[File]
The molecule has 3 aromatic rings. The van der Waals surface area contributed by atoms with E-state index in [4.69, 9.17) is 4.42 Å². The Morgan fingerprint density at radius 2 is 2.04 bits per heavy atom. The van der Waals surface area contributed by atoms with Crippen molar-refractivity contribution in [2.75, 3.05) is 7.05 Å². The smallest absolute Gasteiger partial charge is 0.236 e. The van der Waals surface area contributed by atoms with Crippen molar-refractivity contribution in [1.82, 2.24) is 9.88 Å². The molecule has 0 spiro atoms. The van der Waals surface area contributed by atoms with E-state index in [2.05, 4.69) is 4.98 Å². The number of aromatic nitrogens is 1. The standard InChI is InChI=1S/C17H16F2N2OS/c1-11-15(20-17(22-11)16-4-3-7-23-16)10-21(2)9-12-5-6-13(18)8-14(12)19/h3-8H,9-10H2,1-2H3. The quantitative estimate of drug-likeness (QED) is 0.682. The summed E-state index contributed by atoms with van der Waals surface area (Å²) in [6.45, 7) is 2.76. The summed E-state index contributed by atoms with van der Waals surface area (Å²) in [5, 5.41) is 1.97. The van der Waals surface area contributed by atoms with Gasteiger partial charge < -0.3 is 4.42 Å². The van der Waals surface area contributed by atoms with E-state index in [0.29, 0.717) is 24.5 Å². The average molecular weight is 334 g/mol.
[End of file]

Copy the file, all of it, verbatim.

The molecule has 3 aromatic rings. The van der Waals surface area contributed by atoms with E-state index in [4.69, 9.17) is 4.42 Å². The Morgan fingerprint density at radius 2 is 2.04 bits per heavy atom. The van der Waals surface area contributed by atoms with Crippen molar-refractivity contribution in [2.75, 3.05) is 7.05 Å². The smallest absolute Gasteiger partial charge is 0.236 e. The van der Waals surface area contributed by atoms with Crippen molar-refractivity contribution in [1.82, 2.24) is 9.88 Å². The molecule has 0 spiro atoms. The van der Waals surface area contributed by atoms with E-state index in [2.05, 4.69) is 4.98 Å². The number of aromatic nitrogens is 1. The standard InChI is InChI=1S/C17H16F2N2OS/c1-11-15(20-17(22-11)16-4-3-7-23-16)10-21(2)9-12-5-6-13(18)8-14(12)19/h3-8H,9-10H2,1-2H3. The quantitative estimate of drug-likeness (QED) is 0.682. The summed E-state index contributed by atoms with van der Waals surface area (Å²) in [6.45, 7) is 2.76. The summed E-state index contributed by atoms with van der Waals surface area (Å²) in [5, 5.41) is 1.97. The van der Waals surface area contributed by atoms with Gasteiger partial charge < -0.3 is 4.42 Å². The van der Waals surface area contributed by atoms with E-state index in [0.29, 0.717) is 24.5 Å². The average molecular weight is 334 g/mol.